Opera Holland Park’s first staging of Aida doesn’t get off to a good start – for we have the now-trendy if irritating ‘something happening’ before a note of music is sounded, here some noisy revellers upsetting the calm and dignity of what seems to be a museum setting. We are in the Ancient Egyptian section, indicated by the indigenous artefacts. At least the City of London Sinfonia is on hand to give us the fragile beauty of the Act One Prelude, sensitively played – although even this has to have the visuals of poor old Aida, the Ethiopian princess now held in the Egyptians’ stronghold, being seen as a skivvy. The countries are at war. She has fallen for Radamès, the enemy, he has reciprocated, which leaves his betrothed, Amneris, from the Egyptian camp, in a duplicitous position with Aida. Radamès is upgraded to a senior position in the army, he leads victory, and among the captured prisoners is Aida’s father, Amonasro.
Production-wise, things are a mishmash, costumes range from prehistoric to business-modern (everyday), and there seems to be no attempt to focus; maybe the idea is that this is an eternal plot. Least good visually is the ‘Triumphal March’ section of Act Two, during which the Movement is writhing bodies and cocaine-snorting – seen it all before! The latter two Acts fare better – those artefacts are now in a state of disrepair – for there is less that is gratuitous, and the red lighting for Radamès’s trail and verdict (he has betrayed State Secrets) is compelling, although as he is immediately stoned (in the biblical sense) and speared, it is a wonder he remains alive, let alone can sing!
And the singing is much the better part of the evening. Peter Auty, as Radamès, has the unenviable task of tackling ‘Celeste Aida’ so early on (a cruelty on Verdi’s part), which he manages well, although the final high note was not nearly quiet enough. In the title role Gweneth-Ann Jeffers took a while to settle, and although her vocal resources were a little strained at times, she certainly invests sentiment into the character, not least in relation to her feelings for Radamès, but she never quite escapes being outshone by Heather Shipp as Amneris, whose vocal and dramatic presence is a standout, so to the Amonasro of Jonathan Veira, his war-mongering and exhorting his daughter to follow suit knows no bounds.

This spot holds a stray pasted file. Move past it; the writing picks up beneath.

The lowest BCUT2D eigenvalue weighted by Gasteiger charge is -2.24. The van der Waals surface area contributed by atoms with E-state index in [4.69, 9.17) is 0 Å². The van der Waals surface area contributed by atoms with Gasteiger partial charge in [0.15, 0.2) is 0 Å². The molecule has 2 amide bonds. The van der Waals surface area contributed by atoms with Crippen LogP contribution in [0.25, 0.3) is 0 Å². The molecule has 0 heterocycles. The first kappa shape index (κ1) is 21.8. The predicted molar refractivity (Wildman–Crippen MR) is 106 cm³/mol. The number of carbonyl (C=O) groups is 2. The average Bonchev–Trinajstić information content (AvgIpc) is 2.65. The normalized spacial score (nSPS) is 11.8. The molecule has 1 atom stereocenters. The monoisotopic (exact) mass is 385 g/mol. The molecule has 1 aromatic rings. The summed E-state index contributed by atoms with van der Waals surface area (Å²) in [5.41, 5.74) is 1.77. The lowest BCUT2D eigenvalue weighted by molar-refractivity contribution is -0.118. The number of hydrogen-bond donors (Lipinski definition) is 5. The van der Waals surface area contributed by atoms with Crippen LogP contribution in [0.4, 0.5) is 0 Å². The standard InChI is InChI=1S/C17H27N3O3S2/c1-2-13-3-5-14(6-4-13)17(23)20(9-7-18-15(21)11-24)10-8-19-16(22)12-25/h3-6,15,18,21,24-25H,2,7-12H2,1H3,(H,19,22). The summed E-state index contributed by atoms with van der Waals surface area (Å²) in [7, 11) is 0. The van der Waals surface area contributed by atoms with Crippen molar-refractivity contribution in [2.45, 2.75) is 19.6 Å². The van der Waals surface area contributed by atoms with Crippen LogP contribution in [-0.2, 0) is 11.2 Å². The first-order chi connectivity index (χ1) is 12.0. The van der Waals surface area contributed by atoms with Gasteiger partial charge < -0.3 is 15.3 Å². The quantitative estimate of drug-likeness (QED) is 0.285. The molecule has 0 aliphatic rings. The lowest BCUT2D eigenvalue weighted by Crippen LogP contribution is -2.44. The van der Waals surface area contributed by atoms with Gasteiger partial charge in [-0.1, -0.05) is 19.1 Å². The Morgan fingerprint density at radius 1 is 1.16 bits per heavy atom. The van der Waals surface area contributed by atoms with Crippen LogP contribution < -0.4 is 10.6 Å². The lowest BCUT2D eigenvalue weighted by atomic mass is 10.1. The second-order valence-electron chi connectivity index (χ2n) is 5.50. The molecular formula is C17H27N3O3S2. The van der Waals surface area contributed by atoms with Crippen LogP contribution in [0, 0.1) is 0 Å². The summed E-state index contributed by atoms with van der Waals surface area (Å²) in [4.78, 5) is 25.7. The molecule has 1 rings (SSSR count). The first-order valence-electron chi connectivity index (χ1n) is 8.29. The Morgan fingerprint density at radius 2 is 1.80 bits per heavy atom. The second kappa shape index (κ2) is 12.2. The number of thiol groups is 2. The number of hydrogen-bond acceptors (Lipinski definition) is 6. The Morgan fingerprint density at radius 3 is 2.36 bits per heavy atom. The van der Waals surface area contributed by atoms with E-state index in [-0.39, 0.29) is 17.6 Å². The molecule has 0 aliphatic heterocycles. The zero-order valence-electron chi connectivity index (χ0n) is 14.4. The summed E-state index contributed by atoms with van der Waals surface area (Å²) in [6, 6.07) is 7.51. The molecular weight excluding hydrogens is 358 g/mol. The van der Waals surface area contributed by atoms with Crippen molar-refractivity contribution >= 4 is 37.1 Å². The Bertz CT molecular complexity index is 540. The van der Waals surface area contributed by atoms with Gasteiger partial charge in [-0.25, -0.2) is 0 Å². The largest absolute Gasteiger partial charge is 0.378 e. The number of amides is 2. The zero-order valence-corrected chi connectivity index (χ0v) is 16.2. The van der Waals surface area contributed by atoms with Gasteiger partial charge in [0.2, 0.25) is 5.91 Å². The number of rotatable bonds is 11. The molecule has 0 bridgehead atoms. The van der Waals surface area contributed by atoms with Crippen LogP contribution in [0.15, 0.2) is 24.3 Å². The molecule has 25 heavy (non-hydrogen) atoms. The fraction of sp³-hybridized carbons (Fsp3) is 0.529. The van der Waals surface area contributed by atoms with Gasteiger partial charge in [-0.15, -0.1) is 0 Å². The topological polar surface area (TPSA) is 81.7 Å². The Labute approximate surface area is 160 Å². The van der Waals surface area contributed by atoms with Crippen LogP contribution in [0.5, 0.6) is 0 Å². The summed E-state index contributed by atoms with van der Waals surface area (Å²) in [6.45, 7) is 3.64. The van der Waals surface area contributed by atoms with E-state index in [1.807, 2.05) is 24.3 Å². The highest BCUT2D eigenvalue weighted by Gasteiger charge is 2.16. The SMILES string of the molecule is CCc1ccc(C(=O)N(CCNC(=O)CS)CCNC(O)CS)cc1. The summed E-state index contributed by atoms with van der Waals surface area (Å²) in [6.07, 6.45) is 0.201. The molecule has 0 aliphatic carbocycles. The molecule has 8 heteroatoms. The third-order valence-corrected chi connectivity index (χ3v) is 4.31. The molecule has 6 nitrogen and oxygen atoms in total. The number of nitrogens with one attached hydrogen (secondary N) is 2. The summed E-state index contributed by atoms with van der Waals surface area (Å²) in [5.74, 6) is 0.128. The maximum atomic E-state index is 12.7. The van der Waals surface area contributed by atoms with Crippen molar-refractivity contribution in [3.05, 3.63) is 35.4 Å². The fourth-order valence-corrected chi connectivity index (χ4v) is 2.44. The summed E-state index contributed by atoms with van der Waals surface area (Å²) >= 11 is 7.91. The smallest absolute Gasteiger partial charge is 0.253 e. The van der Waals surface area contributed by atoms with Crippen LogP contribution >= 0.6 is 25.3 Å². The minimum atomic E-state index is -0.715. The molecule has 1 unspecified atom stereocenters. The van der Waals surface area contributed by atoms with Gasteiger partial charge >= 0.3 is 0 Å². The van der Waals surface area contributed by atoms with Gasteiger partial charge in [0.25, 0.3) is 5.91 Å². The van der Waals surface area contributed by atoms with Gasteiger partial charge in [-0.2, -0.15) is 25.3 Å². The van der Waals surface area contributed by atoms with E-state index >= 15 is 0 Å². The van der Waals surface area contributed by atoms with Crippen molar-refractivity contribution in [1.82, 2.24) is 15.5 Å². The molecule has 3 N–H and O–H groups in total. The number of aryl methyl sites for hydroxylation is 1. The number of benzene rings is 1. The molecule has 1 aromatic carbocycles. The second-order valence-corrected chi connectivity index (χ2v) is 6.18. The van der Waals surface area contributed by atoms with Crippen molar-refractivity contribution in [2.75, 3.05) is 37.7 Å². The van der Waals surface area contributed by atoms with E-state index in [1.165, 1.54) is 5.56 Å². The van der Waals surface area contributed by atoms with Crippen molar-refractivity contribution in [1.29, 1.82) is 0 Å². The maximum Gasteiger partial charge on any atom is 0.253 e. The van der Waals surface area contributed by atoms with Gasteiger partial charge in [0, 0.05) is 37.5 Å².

For the most part Manlio Benzi has the measure of the music, instilling emotional urgency and intensity, although things can be crude at times, but there is also much that is subtle, and there is some fine playing, solos from flute, oboe and bass clarinet, for example, and not forgetting some quite superb contributions on timpani from Tristan Fry. But just like the production is at its weakest in the ‘Triumphal March’, so too Benzi leads a limp yet bloated version of it that sank the spirits. In terms of a concert, there is a lusty choral contribution.
By the time we reach the Opera’s conclusion, Aida and Radamès are in a dungeon waiting to die “in each other’s arms” (she has crawled in to be with him for one last time). Well, they don’t manage a final union, for although the characters are required to crawl toward each other – ungainly positions that may account for the tired singing on offer by this point – they fail to meet. Maybe that too is intended as symbolic, but it certainly mirrors a flawed production (some magical moments, numerous token ones, even a mobile phone and a self-portrait by Van Gogh!) that fails to tally or illuminate the starting point, Verdi’s great opera. Still, Aida slated is a very rare blip from Opera Holland Park and the keenly anticipated Lakmé (from July 9) and L’amore dei tre Re (opening July 22) are still to come.